On December 20th, the Metro Nashville Council will vote on plans to transform Fisk University’s historic Burrus Hall into a business innovation/business incubator facility.

And let me tell you, this is exactly the right project at the exactly right time for Nashville.

Since 1945, Burrus Hall – a McKissack & McKissack designed structure – has lived many lives—from being a classroom, to a dormitory, to administrative office space. But for the last 30 some years, Burris Hall has been vacant. Rather than let this space continue to deteriorate, Metro leadership and community, business, and non-profit leaders want to add one final title to its historical resume.

This project all started with the vision of the late Darrell Freeman—a prominent Nashville business leader, Tribune’s 2021 Man of the Year, and a philanthropist – who passed away earlier this year. Darrell dreamed of Burrus Hall becoming a starting point for ideas that entrepreneurs can spin out into self-sustaining businesses or for further private investment.

And, with Metro Council’s approval, that is EXACTLY what this project will do.

The renovated Burrus Hall will host tech boot camps, mentoring sessions, workshops, and events to assist emerging entrepreneurs and spur business development right in the middle of the Jefferson Street corridor. Its more than 12,000 square feet of flexible space will become a game-changing resource for all people who want to start their own businesses.

But the new Burrus Hall’s impact won’t stop with assisting entrepreneurs.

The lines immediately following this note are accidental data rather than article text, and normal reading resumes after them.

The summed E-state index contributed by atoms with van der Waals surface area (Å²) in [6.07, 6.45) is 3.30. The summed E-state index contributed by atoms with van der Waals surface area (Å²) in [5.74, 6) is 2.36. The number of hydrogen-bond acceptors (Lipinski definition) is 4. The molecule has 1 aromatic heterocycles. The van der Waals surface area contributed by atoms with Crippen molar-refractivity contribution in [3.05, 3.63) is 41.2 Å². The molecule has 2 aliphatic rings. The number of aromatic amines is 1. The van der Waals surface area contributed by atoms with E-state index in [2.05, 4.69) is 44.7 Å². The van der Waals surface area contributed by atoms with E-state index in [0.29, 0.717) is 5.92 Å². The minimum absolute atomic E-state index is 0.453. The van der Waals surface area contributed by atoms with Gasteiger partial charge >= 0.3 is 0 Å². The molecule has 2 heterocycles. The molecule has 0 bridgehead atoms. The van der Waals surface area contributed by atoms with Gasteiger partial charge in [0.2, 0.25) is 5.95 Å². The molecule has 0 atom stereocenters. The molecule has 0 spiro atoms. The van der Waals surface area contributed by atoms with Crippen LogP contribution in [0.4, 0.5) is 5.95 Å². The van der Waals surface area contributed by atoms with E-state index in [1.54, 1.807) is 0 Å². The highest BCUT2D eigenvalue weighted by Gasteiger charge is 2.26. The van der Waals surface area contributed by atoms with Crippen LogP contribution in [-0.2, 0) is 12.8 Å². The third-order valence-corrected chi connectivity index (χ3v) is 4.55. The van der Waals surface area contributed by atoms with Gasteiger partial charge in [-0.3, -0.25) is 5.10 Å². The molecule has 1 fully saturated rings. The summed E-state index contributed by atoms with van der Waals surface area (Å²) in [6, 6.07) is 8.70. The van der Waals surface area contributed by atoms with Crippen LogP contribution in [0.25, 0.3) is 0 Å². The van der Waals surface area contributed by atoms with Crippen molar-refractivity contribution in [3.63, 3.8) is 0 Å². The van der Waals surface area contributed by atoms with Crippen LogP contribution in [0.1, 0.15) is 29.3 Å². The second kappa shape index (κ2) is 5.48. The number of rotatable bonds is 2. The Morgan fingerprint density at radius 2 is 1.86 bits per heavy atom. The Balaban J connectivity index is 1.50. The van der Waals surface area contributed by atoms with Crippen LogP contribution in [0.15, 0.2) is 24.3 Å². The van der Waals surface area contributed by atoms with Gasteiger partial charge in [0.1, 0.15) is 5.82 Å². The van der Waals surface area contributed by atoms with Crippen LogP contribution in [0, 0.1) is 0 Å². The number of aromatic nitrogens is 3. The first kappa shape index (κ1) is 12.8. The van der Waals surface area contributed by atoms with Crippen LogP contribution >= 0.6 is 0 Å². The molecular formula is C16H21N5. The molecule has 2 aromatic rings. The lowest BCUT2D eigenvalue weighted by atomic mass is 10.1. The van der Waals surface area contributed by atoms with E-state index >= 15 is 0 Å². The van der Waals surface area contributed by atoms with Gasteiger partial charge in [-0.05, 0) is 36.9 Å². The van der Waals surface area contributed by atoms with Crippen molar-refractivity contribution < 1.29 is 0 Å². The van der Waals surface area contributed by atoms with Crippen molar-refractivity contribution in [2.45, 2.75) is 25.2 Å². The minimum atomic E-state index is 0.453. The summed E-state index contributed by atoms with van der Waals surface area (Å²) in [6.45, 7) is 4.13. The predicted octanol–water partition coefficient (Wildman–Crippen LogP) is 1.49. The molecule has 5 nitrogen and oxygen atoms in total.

While the business innovation center is being housed at Fisk, it will be open to the public and designed to serve everyone in Nashville.

Now, you might be thinking, “This all sounds great, but… how is this all possible? Who is paying for this? And how much?” Those are all excellent questions that I am happy to answer.

Essentially, under the proposed plan, Metro will contribute $10 million in one-time federal funds to get the transformation under way. This is money available to us through President Biden’s American Rescue Plan and Metro Nashville Council will decide on December 20th whether to use those funds for this plan. The rest of the funding—including operating expenses—will be covered by the private sector.

As Nashville continue to grow — our city faces a choice. We can grow with investment and create a better quality of life and increase incomes for all our residents. And take advantage of this moment. Or, we can simply just grow and — if we avoid the hard management and execution decisions that come with growth — lead to another decade of underinvestment in our neighborhoods.

To choose simple growth would be to waste the opportunity that generations of our forebearers worked to get here. Moving forward with Burrus Hall isn’t the only way to do that. But it’s a start. This facility will be a vital instrument for the Nashville as a whole and the North Nashville Community, which has been under-resourced by the city for far too long.

Recently, AOL founder Steve Case was in Nashville saying that, “before, the economic development game plan was, how do you get a big company to move or open a factory [in your city]? Now, more people recognize that the new startup companies are going to be the sustainable-job creators”. This project is the perfect opportunity for us to lean into this type of growth… and honor Darrell Freeman’s legacy all-in-one by creating this innovation space to build new companies and rebuild our communities, right here in Nashville.

This plan – to create the Darrell S. Freeman Sr. Incubation and Innovation Center at Fisk University – fits squarely within Mayor Cooper’s economic development for our city… a vision of smart growth, neighborhood by neighborhood